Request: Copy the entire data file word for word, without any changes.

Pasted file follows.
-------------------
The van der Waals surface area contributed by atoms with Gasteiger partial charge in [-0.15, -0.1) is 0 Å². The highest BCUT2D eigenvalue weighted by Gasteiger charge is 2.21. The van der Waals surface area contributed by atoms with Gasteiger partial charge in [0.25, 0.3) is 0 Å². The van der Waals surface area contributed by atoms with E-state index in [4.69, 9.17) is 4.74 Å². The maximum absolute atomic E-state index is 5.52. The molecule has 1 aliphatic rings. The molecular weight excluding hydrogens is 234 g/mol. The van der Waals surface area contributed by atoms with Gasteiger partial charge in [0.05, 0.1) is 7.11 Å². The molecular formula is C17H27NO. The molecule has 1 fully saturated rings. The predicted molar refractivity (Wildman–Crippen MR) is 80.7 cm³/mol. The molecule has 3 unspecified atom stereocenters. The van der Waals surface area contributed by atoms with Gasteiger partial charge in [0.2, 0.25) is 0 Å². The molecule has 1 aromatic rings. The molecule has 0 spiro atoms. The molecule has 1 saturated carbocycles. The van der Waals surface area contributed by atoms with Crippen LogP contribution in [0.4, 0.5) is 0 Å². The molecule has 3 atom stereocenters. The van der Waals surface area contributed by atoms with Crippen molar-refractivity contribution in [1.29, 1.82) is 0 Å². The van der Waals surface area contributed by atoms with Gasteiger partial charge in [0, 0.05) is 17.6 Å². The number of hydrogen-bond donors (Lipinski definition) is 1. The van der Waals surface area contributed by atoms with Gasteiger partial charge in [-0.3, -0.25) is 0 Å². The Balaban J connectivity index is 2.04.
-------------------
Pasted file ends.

The van der Waals surface area contributed by atoms with Gasteiger partial charge in [-0.15, -0.1) is 0 Å². The highest BCUT2D eigenvalue weighted by Gasteiger charge is 2.21. The van der Waals surface area contributed by atoms with Gasteiger partial charge in [0.25, 0.3) is 0 Å². The van der Waals surface area contributed by atoms with E-state index in [4.69, 9.17) is 4.74 Å². The maximum absolute atomic E-state index is 5.52. The molecule has 1 aliphatic rings. The molecular weight excluding hydrogens is 234 g/mol. The van der Waals surface area contributed by atoms with Gasteiger partial charge in [0.05, 0.1) is 7.11 Å². The molecular formula is C17H27NO. The molecule has 1 fully saturated rings. The predicted molar refractivity (Wildman–Crippen MR) is 80.7 cm³/mol. The molecule has 3 unspecified atom stereocenters. The van der Waals surface area contributed by atoms with Gasteiger partial charge in [0.2, 0.25) is 0 Å². The molecule has 1 aromatic rings. The molecule has 0 spiro atoms. The molecule has 1 saturated carbocycles. The van der Waals surface area contributed by atoms with Crippen LogP contribution in [0.4, 0.5) is 0 Å². The molecule has 3 atom stereocenters. The van der Waals surface area contributed by atoms with Crippen molar-refractivity contribution in [1.29, 1.82) is 0 Å². The van der Waals surface area contributed by atoms with Gasteiger partial charge in [0, 0.05) is 17.6 Å². The number of hydrogen-bond donors (Lipinski definition) is 1. The van der Waals surface area contributed by atoms with Gasteiger partial charge in [-0.3, -0.25) is 0 Å². The Balaban J connectivity index is 2.04.